- FDA issues draft guidance on promotional labeling for reference and biosimilar products as it outlines plan to collaborate with FTC on false promotion
- FDA publishes draft guidance on biosimilars licensed for fewer than all conditions of use licensed by reference
- FTC files complaint against companies making unsubstantiated health claims, using deceptive testimonials to market products
- FDA rolls out gene therapy framework with six final guidances, one draft guidance
FDA issues draft guidance on promotional labeling for reference and biosimilar products as it outlines plan to collaborate with FTC on false promotion
The draft guidance indicates that representations creating the impression that there are clinically meaningful differences between a reference product and biosimilar are likely to be false or misleading. The draft follows criticisms from various industry groups and biopharmas regarding the way information has been presented about biosimilars and their reference products. It comes as both the FDA and FTC look to crack down on anticompetitive practices in the biological products markets.
The FDA issued draft guidance describing how companies can promote reference or biosimilar products in truthful and non-misleading ways and issued a joint statement signaling its intent to collaborate with the FTC to improve the marketplace for biological products, including the adoption of biosimilars and interchangeable products. According to the joint statement, the FDA and FTC will use their respective authorities to address the false or misleading promotion of biosimilars, including misleading statements comparing reference products and biosimilars that may be hindering their uptake in the U.S. by creating misperceptions about their safety or effectiveness. The move is part of the FDA’s Biosimilars Action Plan, which delineates four key strategies to accelerate biosimilar competition, including supporting market competition and providing recommendations on promotional materials.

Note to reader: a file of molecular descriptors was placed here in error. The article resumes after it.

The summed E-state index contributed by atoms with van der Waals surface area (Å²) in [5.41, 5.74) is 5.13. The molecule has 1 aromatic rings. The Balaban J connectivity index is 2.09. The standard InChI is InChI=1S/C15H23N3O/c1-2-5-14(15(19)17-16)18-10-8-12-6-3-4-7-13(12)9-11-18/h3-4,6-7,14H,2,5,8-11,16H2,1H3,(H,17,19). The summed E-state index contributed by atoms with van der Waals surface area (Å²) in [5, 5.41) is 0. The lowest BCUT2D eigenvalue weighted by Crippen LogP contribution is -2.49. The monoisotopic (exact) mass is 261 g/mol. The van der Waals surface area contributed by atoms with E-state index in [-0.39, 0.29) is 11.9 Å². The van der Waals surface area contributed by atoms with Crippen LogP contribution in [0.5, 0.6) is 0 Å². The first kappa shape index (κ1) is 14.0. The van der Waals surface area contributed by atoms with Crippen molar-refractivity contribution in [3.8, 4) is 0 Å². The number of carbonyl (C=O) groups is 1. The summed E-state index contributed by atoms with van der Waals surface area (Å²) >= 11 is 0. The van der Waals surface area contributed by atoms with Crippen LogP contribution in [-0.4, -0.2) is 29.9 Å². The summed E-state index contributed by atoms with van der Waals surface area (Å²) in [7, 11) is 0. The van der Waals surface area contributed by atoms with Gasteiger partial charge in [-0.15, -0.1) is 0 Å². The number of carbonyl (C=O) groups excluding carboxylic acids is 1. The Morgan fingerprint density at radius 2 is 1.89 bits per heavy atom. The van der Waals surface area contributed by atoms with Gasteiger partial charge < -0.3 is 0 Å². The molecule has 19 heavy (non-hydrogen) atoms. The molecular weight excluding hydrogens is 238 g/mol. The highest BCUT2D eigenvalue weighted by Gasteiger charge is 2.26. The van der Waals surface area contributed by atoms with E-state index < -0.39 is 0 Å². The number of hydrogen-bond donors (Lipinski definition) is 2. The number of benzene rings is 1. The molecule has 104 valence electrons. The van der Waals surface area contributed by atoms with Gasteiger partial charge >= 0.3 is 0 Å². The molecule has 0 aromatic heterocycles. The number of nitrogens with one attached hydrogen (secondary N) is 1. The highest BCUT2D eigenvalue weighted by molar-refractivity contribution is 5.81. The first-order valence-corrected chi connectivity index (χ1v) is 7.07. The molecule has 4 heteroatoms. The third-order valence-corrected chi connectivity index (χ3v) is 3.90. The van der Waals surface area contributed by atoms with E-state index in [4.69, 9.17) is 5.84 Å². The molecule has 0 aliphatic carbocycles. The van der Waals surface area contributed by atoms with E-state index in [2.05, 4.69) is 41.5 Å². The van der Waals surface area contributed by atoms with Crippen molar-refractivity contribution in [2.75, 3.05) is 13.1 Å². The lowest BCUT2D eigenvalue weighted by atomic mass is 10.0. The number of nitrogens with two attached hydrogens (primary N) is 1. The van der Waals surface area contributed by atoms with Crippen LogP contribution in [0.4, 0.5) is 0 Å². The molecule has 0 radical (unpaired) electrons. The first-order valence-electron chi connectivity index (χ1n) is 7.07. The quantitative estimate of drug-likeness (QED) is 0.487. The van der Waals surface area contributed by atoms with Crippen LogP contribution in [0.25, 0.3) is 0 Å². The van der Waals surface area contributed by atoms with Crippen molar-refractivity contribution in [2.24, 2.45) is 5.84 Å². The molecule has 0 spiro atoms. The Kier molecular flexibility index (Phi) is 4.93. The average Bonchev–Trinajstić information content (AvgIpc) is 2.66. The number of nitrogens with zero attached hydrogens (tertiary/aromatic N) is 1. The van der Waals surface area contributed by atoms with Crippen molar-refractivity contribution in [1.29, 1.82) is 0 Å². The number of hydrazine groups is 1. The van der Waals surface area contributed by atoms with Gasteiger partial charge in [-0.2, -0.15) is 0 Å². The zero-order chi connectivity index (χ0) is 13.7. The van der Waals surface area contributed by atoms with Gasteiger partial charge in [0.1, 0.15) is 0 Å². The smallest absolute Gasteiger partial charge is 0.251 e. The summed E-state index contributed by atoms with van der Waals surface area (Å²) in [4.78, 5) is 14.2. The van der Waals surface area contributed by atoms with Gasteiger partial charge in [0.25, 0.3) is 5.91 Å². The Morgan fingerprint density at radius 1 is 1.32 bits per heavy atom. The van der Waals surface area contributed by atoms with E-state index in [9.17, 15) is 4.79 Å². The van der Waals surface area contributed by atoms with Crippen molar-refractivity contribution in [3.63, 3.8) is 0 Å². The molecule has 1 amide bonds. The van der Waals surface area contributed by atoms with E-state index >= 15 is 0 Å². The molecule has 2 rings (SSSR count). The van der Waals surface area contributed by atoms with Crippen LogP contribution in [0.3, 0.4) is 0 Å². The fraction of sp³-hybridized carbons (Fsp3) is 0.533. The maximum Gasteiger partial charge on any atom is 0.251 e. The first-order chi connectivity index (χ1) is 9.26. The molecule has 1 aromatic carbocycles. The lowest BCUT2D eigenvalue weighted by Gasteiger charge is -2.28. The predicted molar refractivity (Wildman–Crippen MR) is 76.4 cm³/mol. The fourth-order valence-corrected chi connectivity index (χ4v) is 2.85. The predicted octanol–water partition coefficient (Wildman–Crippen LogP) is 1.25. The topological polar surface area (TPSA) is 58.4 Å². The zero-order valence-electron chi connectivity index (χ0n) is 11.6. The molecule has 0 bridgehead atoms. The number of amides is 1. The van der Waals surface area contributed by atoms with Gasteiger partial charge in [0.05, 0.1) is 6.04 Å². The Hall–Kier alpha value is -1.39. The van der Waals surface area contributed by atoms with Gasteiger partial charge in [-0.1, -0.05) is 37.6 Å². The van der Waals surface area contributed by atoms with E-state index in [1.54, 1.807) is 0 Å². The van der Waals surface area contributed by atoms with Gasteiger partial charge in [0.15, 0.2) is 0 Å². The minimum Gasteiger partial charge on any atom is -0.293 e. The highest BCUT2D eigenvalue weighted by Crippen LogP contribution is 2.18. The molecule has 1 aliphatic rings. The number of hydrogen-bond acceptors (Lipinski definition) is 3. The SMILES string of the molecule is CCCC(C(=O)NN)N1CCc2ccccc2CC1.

As with other prescription drug promotional labeling and advertising, the guidance notes that determination as to whether biosimilar and reference product advertising is truthful and non-misleading is based on factors such as how the information is presented and the type and quality of data used to support the presentation, as well as contextual and disclosure considerations. The draft guidance recommends that the FDA-approved labeling for a biosimilar product include pertinent data and information from the reference product’s FDA-approved labeling, including the clinical data that supported approval. Typically, a biosimilar product’s FDA-approved labeling should include data from the “Clinical Studies” section of the reference product’s labeling for the conditions for use for which the biosimilar is licensed. While the FDA has recommended that FDA-approved labeling for a biosimilar generally not include data from trials conducted to support demonstration of biosimilarity, the guidance notes that companies have expressed an interest in communicating such information to health care providers. As such, the guidance recommends that companies apply the principles outlined in the FDA’s Q&A guidance on medical product communications consistent with FDA-required labeling, which outlines the agency’s views on communicating information not contained in—but consistent with—labeling.